If I had one or more additional vehicles, I'd take a good hard look and see what they're used for. My wife and I have successfully gone from two vehicles to one, and I'm sure others out there could as well if they put their minds to it. Planning ahead is a lot cheaper than buying, maintaining, fuelling, and insuring another car. Failing that, Suzie Soccer Mom could probably get away with driving something else other than a truck to get groceries. Other vehicles such as boats, ATVs, snowmobiles, or even airplanes would have to be put under more scrutiny as well. As much fun as recreational vehicles can be, would it be possible to do away with them entirely? Perhaps using a more efficient model would be an option for diehard weekend warriors that need to throttle something to feel their oats.

Secondly, I'd look at my household systems. This is where I get excited, as this is directly related to my new job. If you go into my basement you'll see what 99% of new homes likely have in their basement; a high-efficiency natural gas furnace and a rented natural gas-fired hot water tank. I knew there were efficiencies hiding in alternatives to these bargain basement systems, but now it's part of my job to know why as well.

A bit of trivia: what is the single largest electrical power draw in Canadian households? Having heard a statistic many years back, I thought it was the refrigerator. Makes sense - it has to keep things cool 24/7/365 - it's got to use some power doing that, right? Yes, but apparently there's an even bigger power monster lurking in your basement. I was floored to learn that the furnace is actually the biggest electrical consumer in Canadian households. Yes, it may run for less time than a refrigerator does, but the large, powerful electric motors used in even high-efficiency furnaces are generally dirt cheap, power-hungry beasts that really suck down the juice when they do run. So, buying a furnace with a motor that's even slightly more efficient could make a big difference. Admittedly, it's not reducing actual emissions, but theoretically its reducing emissions at the power generating station by requiring less electricity. Reducing the actual furnace emissions is possible, but I'll come back to that in a second.

About a year back I started looking into alternative home systems. Solar panels, wind power, alternative designs and construction methods and materials, even household fuel cells to make your own electricity. During this search I came across tankless water heaters. The main idea behind them is that instead of having a huge vat of hot water sitting in your basement, you have a small unit that heats your water as you use it. Without the energy losses associated with having hot water sitting downstairs getting cool and needing reheating, you simply heat what you need. Very cool stuff (pun not intended), but not exactly inexpensive. Still, in the name of doing my part for Kyoto, I'd be willing to spend a bit more or wrap the extra cost into my mortgage.

What I did not know about until I started my new job is that your water heater can also double as your furnace. Think about it - you've got two heat sources sitting side by side in your basement. One heats water, the other air. Why not combine them? One source of combustion (assuming you're using some sort of fuel) can theoretically be cleaner than two of an equal capacity. It's been done, and in the case of the products I'm working with now, hot water is used as the heat source for the furnace instead of an electric element or a natural gas burner.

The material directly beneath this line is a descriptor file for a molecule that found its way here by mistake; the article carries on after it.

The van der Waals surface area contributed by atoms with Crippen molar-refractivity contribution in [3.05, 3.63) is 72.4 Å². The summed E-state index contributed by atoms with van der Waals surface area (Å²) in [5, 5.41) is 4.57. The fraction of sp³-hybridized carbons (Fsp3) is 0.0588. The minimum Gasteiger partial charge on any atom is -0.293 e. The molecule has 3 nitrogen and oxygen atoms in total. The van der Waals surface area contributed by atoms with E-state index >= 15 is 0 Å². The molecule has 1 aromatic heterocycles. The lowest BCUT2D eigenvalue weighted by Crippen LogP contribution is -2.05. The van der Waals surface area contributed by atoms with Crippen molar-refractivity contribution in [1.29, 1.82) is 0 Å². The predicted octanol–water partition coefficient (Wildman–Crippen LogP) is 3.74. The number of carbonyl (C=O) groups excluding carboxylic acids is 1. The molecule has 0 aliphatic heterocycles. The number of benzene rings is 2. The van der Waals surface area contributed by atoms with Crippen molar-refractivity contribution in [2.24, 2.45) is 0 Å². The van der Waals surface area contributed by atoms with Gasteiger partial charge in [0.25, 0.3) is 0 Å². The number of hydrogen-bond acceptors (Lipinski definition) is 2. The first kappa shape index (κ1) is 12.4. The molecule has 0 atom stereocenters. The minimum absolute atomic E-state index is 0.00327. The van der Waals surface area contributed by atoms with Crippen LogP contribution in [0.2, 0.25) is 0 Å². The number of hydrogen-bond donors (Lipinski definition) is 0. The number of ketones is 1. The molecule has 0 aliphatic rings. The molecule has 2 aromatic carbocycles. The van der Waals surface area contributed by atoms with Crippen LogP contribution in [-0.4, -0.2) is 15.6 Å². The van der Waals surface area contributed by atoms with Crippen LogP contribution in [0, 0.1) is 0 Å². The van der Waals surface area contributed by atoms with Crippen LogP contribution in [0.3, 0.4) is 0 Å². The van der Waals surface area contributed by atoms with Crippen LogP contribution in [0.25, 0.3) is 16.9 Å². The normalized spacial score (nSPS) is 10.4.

Although it doesn't sound startlingly brilliant, using hot water to heat your entire house really does have advantages, not the least of which is that it's a pretty small step to include radiant in-floor heating. I dream of being able to walk in my kitchen barefoot between October and April without freezing myself, and radiant heating would fit the bill nicely. Aside from keeping toes warm, it's apparently a very good way to heat a room.

Before I start trying to sell you a system, I'll just cap off and say that there are furnaces and water heaters out there that are more efficient and even better at their job than conventional systems. The only problem is that they aren't mainstream, or in some cases are targeted towards upscale dwellings, with price tags to match. You can bet your morning coffee money, however, that if Kyoto is ratified these systems will see demand spike. Price will come down, and you may even see some nice rebate cheques from the government. Wouldn't that be nice?

I'll admit that I don't know what I should do about my BBQ. I'm sure the emissions are pretty gruesome, and it probably burns a lot more fuel than needed to cook a few burgers. I try to avoid using the BBQ when it's just my wife, my daughter, and I. Why throw only a dozen small sausages on a grill that size? Perhaps some enterprising BBQ designer will rethink current cooking methods and come up with a fuel (and thereby greenhouse gas emissions) saving strategy. One thing's for sure - an electric grill just won't cut it. Try cooking a steak on one and you'll see what I mean.

Luckily I don't have to figure out what to do about gasoline-powered garden and/or power tools. With my small lawn I use a reel mower, so the only emissions come from me. Typical lawn mowers and other power tools have really abhorrent emissions pollution-wise. This won't be of concern for Kyoto, as it deals with greenhouse gas emissions and not pollution, but they do still spew carbon dioxide (and a host of other nasty stuff I'm sure) so something will have to be done. What that will be, I don't know. I'd suggest catalytic converters like cars have, but I'd really rather just do away with gasoline-powered implements altogether, as they're annoying as hell when I'm trying to watch TV.

Is Kyoto going to ruin Canada? No. Bottom-line thinking will. I hold hope that Canadians, and other people worldwide, will realize what's really at stake and will be willing to pay a bit more to contribute a lot less to greenhouse gas emissions. I've really lucked into how I'll be able to contribute through my new job, especially as I'll get these uber-efficient home systems at cost (I hope). Meanwhile, maybe we can at least convince Ralph Klein to hand out Beano to all Albertans and lay off the nachos.